5 Steps for a Successful Cabling Project

Whether you are experienced at company relocations or not, we all overlook things from time to time, especially amid the frenzy of packing up your office while still trying to conduct business as usual!

At Double Eagle, we frequently get calls for 'emergency' cabling work because, as obvious and important as it should be, the low-voltage voice and data network cabling sometimes gets lost among the myriad of other concerns during any remodeling or relocation project.

Five Things to Ease Your Next Cabling Project


Make A List **Before** You Need It!

While you may not (yet) be under the pressure of an imminent company move, take some time to jot down a few notes from your last company 'dislocation.'  Gather ideas from others in your office who've  been through the experience.  Their comments can be invaluable!  Give yourself lots of time.

It’s far better to plan the structured network cabling for a company move or remodeling project many weeks in advance rather than to suffer through the panic (and mistakes) of playing last-minute catch-up.


Don’t Ignore the Floor Plans.

If there is an architect involved*, be sure to provide them with any special requirements such as locations for printers, cameras, fax and postage machines, wireless access points, televisions, and any other net-worked devices that need connectivity to your Server or LAN Room.

* The architect incorporates all of your input into the drawings from which the General Contractor (GC,) through his Electrician, places all of the wall boxes, floor boxes, conduit, ‘rings and strings,’ blocking in the walls for TVs, and other support structures needed for the low-voltage cabling.

Then your network cabling installation company will run all of the copper and fiber optic cables, complete all of the terminations and conduct the appropriate standard continuity testing or certified network cable testing to create your complete end-to-end voice and / or data networks.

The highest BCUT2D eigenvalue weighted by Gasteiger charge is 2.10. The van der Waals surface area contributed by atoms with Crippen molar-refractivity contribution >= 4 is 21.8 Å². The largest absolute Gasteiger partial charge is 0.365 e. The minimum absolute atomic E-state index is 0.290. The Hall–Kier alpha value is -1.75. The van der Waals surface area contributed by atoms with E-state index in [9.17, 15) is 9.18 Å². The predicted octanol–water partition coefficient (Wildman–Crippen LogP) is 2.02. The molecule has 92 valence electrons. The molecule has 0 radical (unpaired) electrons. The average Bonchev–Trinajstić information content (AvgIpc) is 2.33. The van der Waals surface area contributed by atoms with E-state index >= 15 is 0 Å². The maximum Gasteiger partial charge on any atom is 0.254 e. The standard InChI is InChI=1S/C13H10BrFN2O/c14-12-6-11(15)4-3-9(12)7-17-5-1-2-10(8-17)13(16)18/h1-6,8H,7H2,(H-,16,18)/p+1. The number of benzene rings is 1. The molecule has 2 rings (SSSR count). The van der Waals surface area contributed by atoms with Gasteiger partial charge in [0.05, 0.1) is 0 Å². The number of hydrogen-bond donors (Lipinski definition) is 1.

If your project doesn’t need an architect, ask your landlord if they have any floor plans for your new space or sketch-out your new offices for a rough idea of where everything will be.

Number all of the rooms and be sure to indicate where the Server or LAN Room is and the location of the Riser Closet for your connectivity to the Internet and phone services in the "street" through your building's demarcation room.  The floorplan will become your central repository for all of the connectivity pertaining to your telephone and computer networks.


Determine Your Network Needs.

If you are the IT person, you already know what's needed to support your voice and data networks in your new location. 

However, if you don’t have much IT experience, here is a checklist of some key factors to consider, from the low-voltage network cabling point of view:


Network speeds will impact the Category of cabling you will specify – Cat 5e, Cat 6, Cat 6A.  Each of these has its distance-related speed capabilities.


The size of your space may determine the need for additional “wiring closets” to be joined together with copper or fiber optic cabling.  For example, Ethernet cabling has a length limit of 100 meters per run (just under 330 feet) that is not commonly known.


Fire Codes will dictate whether you specify the more-expensive Plenum or less-expensive Non-Plenum cabling.  Your architect or landlord can help with this.


Various factors will decide the number of cables per user.  For example: 


Will you need separate cables for voice and data?  Or will your staff use their computers through their IP telephones?


Will users need any other network ports like a connection to a separate (secure) network or any other networkable device like a fax machine or scanner?


Is your company signing a long-term lease that might have you thinking of future-proofing your new space with upgraded cabling or extra cable runs?


Consider other types of cabling like Coax or Ethernet for TVs, cameras, satellite dishes, FAX or postage machines or other devices;  Audio wiring for a paging or sound system; Ethernet cabling for a phone system-connected doorbell or door-opening controller; Shielded cabling for security or protection from EM or RF Interference.

Need help answering your questions ?   Call us 

If  we can't answer your questions, we can direct you to the person(s) who can.


Schedule Everything Carefully.

Cabling projects can have many moving parts and timing really is everything.  A forgotten permit,  a delay in material delivery,  or any scheduling error can have rippling effects on your project.